BHP investigators lead a group of studies to evaluate and address untreated hypertension in Botswana, as this is a major risk factor for cardiovascular disease (including stroke) in the region. Investigators are also evaluating the prevalence and manifestations of frailty, particularly in older persons with and without HIV.
There is growing recognition that HIV-exposed children might have poorer developmental outcomes compared with HIV-unexposed children, particularly in low-income and middle-income countries. Several studies have reported impairments in cognitive, language, or motor function. Other studies did not find substantial differences between HIV-exposed and HIV-unexposed children. Given that data are inconsistent, the exact nature of developmental delay and the clinical relevance in HIV exposed infants remain unclear.
Expertise and infrastructure related to HIV surveillance, clinical trials and molecular diagnostics allowed BHP to be in a unique position to rapidly respond to the COVID-19 pandemic. BHP partnered with the government to stand up robust SARS CoV2 PCR testing within days of the first diagnosed cases (performing more than 1/3 of testing for the country). Additionally, the BHP lab created a world-class program for SARS CoV2 genomic surveillance using molecular sequencing which led to the discovery of the omicron variant [ht
The BHP research laboratory has over the years played a critical role in carrying out molecular virology work on HIV and this has built capacity that has enabled work on other pathogens including Hepatitis B virus(HBV), Mycobactrerium tuberculosis (M.Tb), Human Papillomavirus (HPV) and more recently SARS-CoV-2. The overarching aim of the lab is to use genomic data to understand phenotypic and clinical impact of genomic variation.
HIV prevention research, primarily through biomedical means, has been a significant area of focus for BHP.
Botswana is vulnerable to climate change and its impact. BHP investigators are starting to evaluate the impact of climate change on human health--for example, demonstrating that adverse birth outcomes vary by season in Botswana (https://bmjopen.bmj.com/content/11/9/e045882).
From ground-breaking clinical trials to observational cohorts and epidemiologic surveillance, BHP has remained a global leader in maternal and pediatric HIV research since early in the HIV epidedmic, with BHP findings leading to global guidelines changes. The focus of the research has always been to find ways to improve the health outcomes of pregnant women living with HIV and their children.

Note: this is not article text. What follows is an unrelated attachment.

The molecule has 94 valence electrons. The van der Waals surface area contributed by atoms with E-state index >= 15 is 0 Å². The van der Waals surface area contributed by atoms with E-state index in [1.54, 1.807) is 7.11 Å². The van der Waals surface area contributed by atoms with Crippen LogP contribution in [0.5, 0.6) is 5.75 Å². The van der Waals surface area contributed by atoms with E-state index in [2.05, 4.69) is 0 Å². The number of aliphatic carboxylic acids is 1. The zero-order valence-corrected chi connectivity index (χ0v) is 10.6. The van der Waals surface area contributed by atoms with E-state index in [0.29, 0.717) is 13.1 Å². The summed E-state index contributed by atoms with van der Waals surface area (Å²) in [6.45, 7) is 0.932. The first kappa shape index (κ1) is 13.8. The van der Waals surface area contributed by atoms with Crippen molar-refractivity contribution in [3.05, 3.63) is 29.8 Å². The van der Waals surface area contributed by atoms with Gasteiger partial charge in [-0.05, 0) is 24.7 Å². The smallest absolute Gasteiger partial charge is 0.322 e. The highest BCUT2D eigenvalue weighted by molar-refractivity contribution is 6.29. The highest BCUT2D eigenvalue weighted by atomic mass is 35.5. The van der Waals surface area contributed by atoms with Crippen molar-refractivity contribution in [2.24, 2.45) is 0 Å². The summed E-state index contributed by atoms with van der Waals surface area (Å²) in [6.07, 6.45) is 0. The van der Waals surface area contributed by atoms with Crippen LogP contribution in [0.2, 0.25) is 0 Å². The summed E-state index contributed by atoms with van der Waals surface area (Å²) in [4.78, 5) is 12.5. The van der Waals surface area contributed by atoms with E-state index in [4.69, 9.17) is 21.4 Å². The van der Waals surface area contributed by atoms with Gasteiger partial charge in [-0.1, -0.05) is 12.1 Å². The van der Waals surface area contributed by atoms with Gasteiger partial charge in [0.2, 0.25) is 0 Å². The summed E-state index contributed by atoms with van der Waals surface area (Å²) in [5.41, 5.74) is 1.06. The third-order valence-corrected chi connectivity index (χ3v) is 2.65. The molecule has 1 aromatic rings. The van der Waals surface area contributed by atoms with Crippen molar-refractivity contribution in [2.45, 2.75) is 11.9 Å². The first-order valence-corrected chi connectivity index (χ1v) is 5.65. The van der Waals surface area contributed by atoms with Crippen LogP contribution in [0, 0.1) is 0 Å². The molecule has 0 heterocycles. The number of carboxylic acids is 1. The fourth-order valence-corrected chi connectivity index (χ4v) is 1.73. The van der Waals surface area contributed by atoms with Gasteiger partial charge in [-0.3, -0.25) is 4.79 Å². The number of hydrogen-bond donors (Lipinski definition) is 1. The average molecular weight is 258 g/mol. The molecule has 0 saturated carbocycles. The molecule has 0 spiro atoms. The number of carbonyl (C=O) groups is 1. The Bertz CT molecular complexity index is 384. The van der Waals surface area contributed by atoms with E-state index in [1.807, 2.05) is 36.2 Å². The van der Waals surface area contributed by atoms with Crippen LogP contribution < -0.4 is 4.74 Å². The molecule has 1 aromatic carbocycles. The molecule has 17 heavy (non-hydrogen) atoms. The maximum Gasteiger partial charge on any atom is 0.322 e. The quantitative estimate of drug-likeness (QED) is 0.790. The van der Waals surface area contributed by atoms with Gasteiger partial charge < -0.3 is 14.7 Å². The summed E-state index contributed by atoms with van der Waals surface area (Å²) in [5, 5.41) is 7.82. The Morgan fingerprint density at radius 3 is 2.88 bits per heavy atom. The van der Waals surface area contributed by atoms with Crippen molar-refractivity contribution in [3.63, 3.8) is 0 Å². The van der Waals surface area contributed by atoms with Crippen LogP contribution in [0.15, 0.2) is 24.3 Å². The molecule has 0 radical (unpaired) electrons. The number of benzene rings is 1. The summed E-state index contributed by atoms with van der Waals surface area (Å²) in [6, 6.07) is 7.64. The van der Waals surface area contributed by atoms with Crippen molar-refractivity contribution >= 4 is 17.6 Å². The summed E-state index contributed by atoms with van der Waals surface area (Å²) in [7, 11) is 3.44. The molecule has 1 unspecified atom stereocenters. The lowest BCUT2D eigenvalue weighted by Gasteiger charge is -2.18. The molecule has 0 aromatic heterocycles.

Breastfeeding for child survival is one of the cornerstone interventions to alleviate under five child mortality, especially in low resource settings. The benefit of breastfeeding on child survival has been documented worldwide as a key intervention to avoid mortality in children in low- and middle-income countriesMaintaining breastfeeding and HIV-free survival is critical, and requires a great level of dexterity.
Sexual and Reproductive Health (SRH) and HIV risk behaviors for young people are intertwined. This rationalizes the need for integration of HIV and SRH services within the health care system, especially in countries with high HIV burden. The widespread success of highly active antiretroviral therapy (HAART) has improved the outlook and life expectancy people living with HIV worldwide. Ironically, the number of people with behaviorally acquired HIV infection is on the rise (majority during the perinatal period and aged 15–24 years).
The BHP Clinical Trials Unit (CTU) has conducted multiple international clinical trials, under the AID Clinical Trials Group (ACTG) and and other related networks, which are high impact and aimed to improve the treatment of HIV and its co-infections, including TB, viral hepatitis and other co-morbidities and seeking to advance approaches to cure HIV.